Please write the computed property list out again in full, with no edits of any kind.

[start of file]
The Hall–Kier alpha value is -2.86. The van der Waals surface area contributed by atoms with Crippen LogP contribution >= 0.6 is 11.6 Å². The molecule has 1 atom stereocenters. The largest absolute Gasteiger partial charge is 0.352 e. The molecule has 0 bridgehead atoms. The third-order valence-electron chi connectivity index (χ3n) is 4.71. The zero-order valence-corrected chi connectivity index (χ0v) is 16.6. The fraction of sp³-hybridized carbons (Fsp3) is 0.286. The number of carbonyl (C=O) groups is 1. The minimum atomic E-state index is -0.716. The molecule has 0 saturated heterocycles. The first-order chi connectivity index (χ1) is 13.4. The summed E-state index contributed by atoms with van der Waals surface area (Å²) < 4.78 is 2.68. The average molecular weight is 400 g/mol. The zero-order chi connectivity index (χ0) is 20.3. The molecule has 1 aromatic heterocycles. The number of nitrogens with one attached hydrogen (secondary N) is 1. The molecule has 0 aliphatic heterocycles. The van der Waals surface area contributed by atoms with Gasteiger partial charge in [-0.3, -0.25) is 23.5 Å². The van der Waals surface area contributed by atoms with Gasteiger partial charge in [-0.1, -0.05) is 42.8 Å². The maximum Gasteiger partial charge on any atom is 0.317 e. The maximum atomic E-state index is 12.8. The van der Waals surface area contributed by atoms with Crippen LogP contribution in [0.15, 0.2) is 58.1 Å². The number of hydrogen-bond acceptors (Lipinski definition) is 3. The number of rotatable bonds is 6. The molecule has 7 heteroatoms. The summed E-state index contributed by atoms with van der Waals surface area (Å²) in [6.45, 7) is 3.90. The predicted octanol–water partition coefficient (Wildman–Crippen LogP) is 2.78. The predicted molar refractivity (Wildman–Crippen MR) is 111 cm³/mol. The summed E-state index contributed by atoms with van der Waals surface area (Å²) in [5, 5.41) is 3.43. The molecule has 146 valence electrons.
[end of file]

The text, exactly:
The Hall–Kier alpha value is -2.86. The van der Waals surface area contributed by atoms with Crippen LogP contribution >= 0.6 is 11.6 Å². The molecule has 1 atom stereocenters. The largest absolute Gasteiger partial charge is 0.352 e. The molecule has 0 bridgehead atoms. The third-order valence-electron chi connectivity index (χ3n) is 4.71. The zero-order valence-corrected chi connectivity index (χ0v) is 16.6. The fraction of sp³-hybridized carbons (Fsp3) is 0.286. The number of carbonyl (C=O) groups is 1. The minimum atomic E-state index is -0.716. The molecule has 0 saturated heterocycles. The first-order chi connectivity index (χ1) is 13.4. The summed E-state index contributed by atoms with van der Waals surface area (Å²) < 4.78 is 2.68. The average molecular weight is 400 g/mol. The zero-order chi connectivity index (χ0) is 20.3. The molecule has 1 aromatic heterocycles. The number of nitrogens with one attached hydrogen (secondary N) is 1. The molecule has 0 aliphatic heterocycles. The van der Waals surface area contributed by atoms with Gasteiger partial charge in [-0.3, -0.25) is 23.5 Å². The van der Waals surface area contributed by atoms with Gasteiger partial charge in [-0.1, -0.05) is 42.8 Å². The maximum Gasteiger partial charge on any atom is 0.317 e. The maximum atomic E-state index is 12.8. The van der Waals surface area contributed by atoms with Crippen LogP contribution in [0.15, 0.2) is 58.1 Å². The number of hydrogen-bond acceptors (Lipinski definition) is 3. The number of rotatable bonds is 6. The molecule has 7 heteroatoms. The summed E-state index contributed by atoms with van der Waals surface area (Å²) in [6.45, 7) is 3.90. The predicted octanol–water partition coefficient (Wildman–Crippen LogP) is 2.78. The predicted molar refractivity (Wildman–Crippen MR) is 111 cm³/mol. The summed E-state index contributed by atoms with van der Waals surface area (Å²) in [5, 5.41) is 3.43. The molecule has 146 valence electrons.